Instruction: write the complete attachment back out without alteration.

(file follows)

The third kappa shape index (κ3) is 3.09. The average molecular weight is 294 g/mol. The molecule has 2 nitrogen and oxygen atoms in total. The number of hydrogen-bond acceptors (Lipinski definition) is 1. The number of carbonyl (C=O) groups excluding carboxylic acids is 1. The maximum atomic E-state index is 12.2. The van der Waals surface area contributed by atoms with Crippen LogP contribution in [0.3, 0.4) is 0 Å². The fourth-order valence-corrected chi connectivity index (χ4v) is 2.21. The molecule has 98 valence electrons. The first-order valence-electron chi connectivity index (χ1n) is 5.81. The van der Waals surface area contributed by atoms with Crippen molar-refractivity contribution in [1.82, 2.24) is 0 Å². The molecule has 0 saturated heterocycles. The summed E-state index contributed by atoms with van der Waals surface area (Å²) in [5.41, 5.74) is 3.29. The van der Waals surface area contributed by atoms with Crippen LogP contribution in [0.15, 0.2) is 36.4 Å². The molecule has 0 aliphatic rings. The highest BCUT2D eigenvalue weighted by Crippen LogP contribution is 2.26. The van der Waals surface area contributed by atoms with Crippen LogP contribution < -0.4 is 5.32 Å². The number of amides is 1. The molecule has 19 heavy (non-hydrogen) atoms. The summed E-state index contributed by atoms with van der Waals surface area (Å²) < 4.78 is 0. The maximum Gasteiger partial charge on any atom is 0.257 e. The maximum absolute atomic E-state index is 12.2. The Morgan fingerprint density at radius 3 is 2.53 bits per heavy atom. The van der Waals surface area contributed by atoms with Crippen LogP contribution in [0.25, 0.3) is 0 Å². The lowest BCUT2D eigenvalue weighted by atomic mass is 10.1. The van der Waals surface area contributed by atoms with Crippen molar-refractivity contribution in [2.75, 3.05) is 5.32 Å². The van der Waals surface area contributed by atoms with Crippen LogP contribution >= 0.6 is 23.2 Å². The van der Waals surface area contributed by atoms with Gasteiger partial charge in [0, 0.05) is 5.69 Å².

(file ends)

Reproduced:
The third kappa shape index (κ3) is 3.09. The average molecular weight is 294 g/mol. The molecule has 2 nitrogen and oxygen atoms in total. The number of hydrogen-bond acceptors (Lipinski definition) is 1. The number of carbonyl (C=O) groups excluding carboxylic acids is 1. The maximum atomic E-state index is 12.2. The van der Waals surface area contributed by atoms with Crippen LogP contribution in [0.3, 0.4) is 0 Å². The fourth-order valence-corrected chi connectivity index (χ4v) is 2.21. The molecule has 98 valence electrons. The first-order valence-electron chi connectivity index (χ1n) is 5.81. The van der Waals surface area contributed by atoms with Crippen molar-refractivity contribution in [1.82, 2.24) is 0 Å². The molecule has 0 saturated heterocycles. The summed E-state index contributed by atoms with van der Waals surface area (Å²) in [5.41, 5.74) is 3.29. The van der Waals surface area contributed by atoms with Crippen LogP contribution in [0.15, 0.2) is 36.4 Å². The molecule has 0 aliphatic rings. The highest BCUT2D eigenvalue weighted by Crippen LogP contribution is 2.26. The van der Waals surface area contributed by atoms with Crippen LogP contribution < -0.4 is 5.32 Å². The number of amides is 1. The molecule has 19 heavy (non-hydrogen) atoms. The summed E-state index contributed by atoms with van der Waals surface area (Å²) < 4.78 is 0. The maximum Gasteiger partial charge on any atom is 0.257 e. The maximum absolute atomic E-state index is 12.2. The Morgan fingerprint density at radius 3 is 2.53 bits per heavy atom. The van der Waals surface area contributed by atoms with Crippen LogP contribution in [0.25, 0.3) is 0 Å². The lowest BCUT2D eigenvalue weighted by atomic mass is 10.1. The van der Waals surface area contributed by atoms with Crippen molar-refractivity contribution in [2.75, 3.05) is 5.32 Å². The van der Waals surface area contributed by atoms with Crippen LogP contribution >= 0.6 is 23.2 Å². The van der Waals surface area contributed by atoms with Gasteiger partial charge in [0, 0.05) is 5.69 Å².